Taking the Hippocratic Oath is a rite of passage. Before any physician enters Exam Room 1, he recites these words, written by Hippocrates centuries ago. These words are powerful; so powerful that they are treated as more than just words. These words represent a physician’s love and devotion to his patients.
No matter how stressful this field can be, I have always seen physicians set these words—the oath—as their standard. As physicians (or budding physicians, in our case), we tell others to fill their bodies with nourishment and to practice a variety of healthy habits. But, the question remains: do we treat our own bodies the same way?
As a public health major, I’m all about “prevention.” My special interest is the prevention of chronic disease. Whenever I go home, I am the first to scrutinize my parents’ pantry—making sure their ketchup is devoid of high fructose corn syrup and that their fridge is filled with raw food. When I talk to my friends or relatives, I push them to exercise because “it really only takes thirty minutes of your day, and you’ll feel amazing afterwards!”
Basically, I play the pushy health coach. But is this health coach all talk and no walk?
Sadly, I don’t always abide by the values I preach. Even though I know I should be drinking water equivalent to half my body weight in ounces, I generally don’t. Well, why not? Sometimes I don’t make it a priority, and other times I forget. Many patients probably experience a similar scenario. Likewise, I often see my fellow classmates put academics above their health at school. I can be guilty of this too.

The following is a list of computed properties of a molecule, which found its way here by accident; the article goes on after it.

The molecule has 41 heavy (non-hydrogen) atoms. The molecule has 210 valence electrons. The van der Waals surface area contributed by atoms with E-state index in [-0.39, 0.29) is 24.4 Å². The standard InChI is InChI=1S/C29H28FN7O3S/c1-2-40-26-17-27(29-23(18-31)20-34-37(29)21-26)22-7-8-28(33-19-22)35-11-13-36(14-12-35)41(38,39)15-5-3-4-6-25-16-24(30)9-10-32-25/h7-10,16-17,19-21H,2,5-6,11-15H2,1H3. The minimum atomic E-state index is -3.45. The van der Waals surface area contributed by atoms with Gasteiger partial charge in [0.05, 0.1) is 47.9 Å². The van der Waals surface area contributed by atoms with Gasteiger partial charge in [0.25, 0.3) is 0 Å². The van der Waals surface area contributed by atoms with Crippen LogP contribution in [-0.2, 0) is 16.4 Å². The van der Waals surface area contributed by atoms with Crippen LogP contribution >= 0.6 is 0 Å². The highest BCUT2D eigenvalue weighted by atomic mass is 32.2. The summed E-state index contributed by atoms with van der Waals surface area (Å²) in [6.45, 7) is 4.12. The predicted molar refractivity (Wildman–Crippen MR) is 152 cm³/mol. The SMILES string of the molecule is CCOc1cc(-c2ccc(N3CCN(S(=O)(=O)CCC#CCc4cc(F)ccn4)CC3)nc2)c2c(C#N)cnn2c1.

When I started thinking about our habits, I was hard on myself and my peers. As healthcare practitioners, our own health should never be placed on the backburner. More importantly, I don’t like the idea of telling my patients to do A, B, and C if I can’t do A or B or C myself. It just doesn’t seem very reasonable. I’ve come to the conclusion that there are two ways I can approach this in the future:
- Practice what I preach
- Preach with empathy
I’ve realized it’s okay to push those I love to be better, even if I’m far from that point myself. But this conversation should be accompanied by a discussion on health barriers. It’s hard to get your limp legs out of a warm bed in the morning, but what will help you rip off the covers and jump on the treadmill? Sleeping with your sports bra on? Placing your alarm farther away from the nightstand? We all know what “healthy” looks like; what we don’t always know is how to achieve it. I want to share my own obstacles with patients while also discussing theirs.
Bottom line: I don’t have to be perfect to offer health advice…I just need to be compassionate.
The road to health by Sarah Joy